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Billy,

You need a knife room!

Yes I do, Jan, or get rid of some of them.

Robert, I had some extra money and bought a lot with it. I will never get my money back, But I'm not into this hobby to make money.

Thanks, Johnny. some day I will see how many I do have.

Billy some knives hold their value and some increase in value over the years. I have a bunch that have gone up in value. Example " I bought a AG. Russell years ago for $160, right now they are selling fast on Ebay for $200 to $225. You should beable to get at least what you paid for alot of them.

I am with you Billy, no profit there but fun!!

This is my Dog Box of Bones...Schrade, Camillus, Case, Western...just 3 requirements...good bone, dirty as heck or abused, and Cheap. When money gets tight and I'm getting the Knife Buying Withdrawals, I can usually find something to add to the box. Most of these had abused blades..wire brushes, steel wool, grinder marks..Still a bunch in there to clean up. 

Schrade Walden 895 before

After...no buffing on the blades...wet dry sandpaper..finished with 2000

Doug that cleaned up well and I agree.  When the dollars are tighter you look for users that will make youay and the pocket happy.  Nothing like giving new life to an abuse beauty!

Wow! Nice clean up job. It looks great.

Thanks for the nice comments, they are much appreciated.

I know that a lot of collectors disagree with polishing blades, changing them from the factory finish.  When I first started collecting I asked for advice about this from several collectors I respected. The best advice was from a gentleman in Tennessee. He pointed out that dirt and patina are two different things, and that it was my collection...  I have to admit a weakness for bright , shiney things. Schrade stopped using bone on most of their knives, other than SFO's...special factory orders, by the early 60's. I love the old patterns and jigged bone handles but finding a bright and shiney, bone handled Schrade 895 like the one above is difficult and spendy. The blades on the one above had not been abused..they were nearly black from the high carbon content of the steel and I could have cleaned the handles and left the patina on the blades..as many collectors would argue. That's where the second piece of advice comes in...it's my collection. Buffing old blades will make any pitting multiply like crazy. Wet dry sandpaper takes a lot longer but gives me a much better result with little metal loss. I'm retired, I've got nothing but time, and one of these days I'll have enough "old bones" to fill a good sized display frame.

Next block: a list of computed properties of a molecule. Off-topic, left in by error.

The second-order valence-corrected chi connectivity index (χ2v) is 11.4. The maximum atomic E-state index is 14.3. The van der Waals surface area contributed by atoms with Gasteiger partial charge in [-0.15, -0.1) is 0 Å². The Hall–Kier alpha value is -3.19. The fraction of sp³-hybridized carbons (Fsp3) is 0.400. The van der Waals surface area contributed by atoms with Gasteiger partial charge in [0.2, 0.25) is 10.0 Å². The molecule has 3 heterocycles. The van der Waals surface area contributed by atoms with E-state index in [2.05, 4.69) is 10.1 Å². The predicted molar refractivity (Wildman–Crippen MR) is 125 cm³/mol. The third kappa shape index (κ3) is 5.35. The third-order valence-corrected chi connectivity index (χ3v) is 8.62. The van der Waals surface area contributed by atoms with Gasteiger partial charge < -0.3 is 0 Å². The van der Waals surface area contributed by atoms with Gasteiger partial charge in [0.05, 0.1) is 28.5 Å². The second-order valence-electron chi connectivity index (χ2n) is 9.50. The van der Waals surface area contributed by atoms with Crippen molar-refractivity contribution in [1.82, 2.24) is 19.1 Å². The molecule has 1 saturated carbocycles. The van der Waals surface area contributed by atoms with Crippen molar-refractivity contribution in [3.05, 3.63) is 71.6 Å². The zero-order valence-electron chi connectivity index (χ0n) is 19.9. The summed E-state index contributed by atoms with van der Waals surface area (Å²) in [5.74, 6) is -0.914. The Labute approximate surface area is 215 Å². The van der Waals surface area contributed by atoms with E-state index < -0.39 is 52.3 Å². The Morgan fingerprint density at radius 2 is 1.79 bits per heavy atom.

Doug,

There is nothing wrong (in my eyes) with giving an old knife new life.  Investing time in your collection is something we could all do more of.  Donnie does a lot of his cleaning while sitting on the couch watching TV.  Time that would have been spent in the same space just with idle hands



Jan Carter said:

Doug,

There is nothing wrong (in my eyes) with giving an old knife new life.  Investing time in your collection is something we could all do more of.  Donnie does a lot of his cleaning while sitting on the couch watching TV.  Time that would have been spent in the same space just with idle hands

Jan,

Some collectors only buy pristine knives and I understand this, but there are many used knives in my collection that would have been way out of my reach in pristine shape. Like my Dad used to say..not everyone can afford a Cadillac, but everyone wants to drive.

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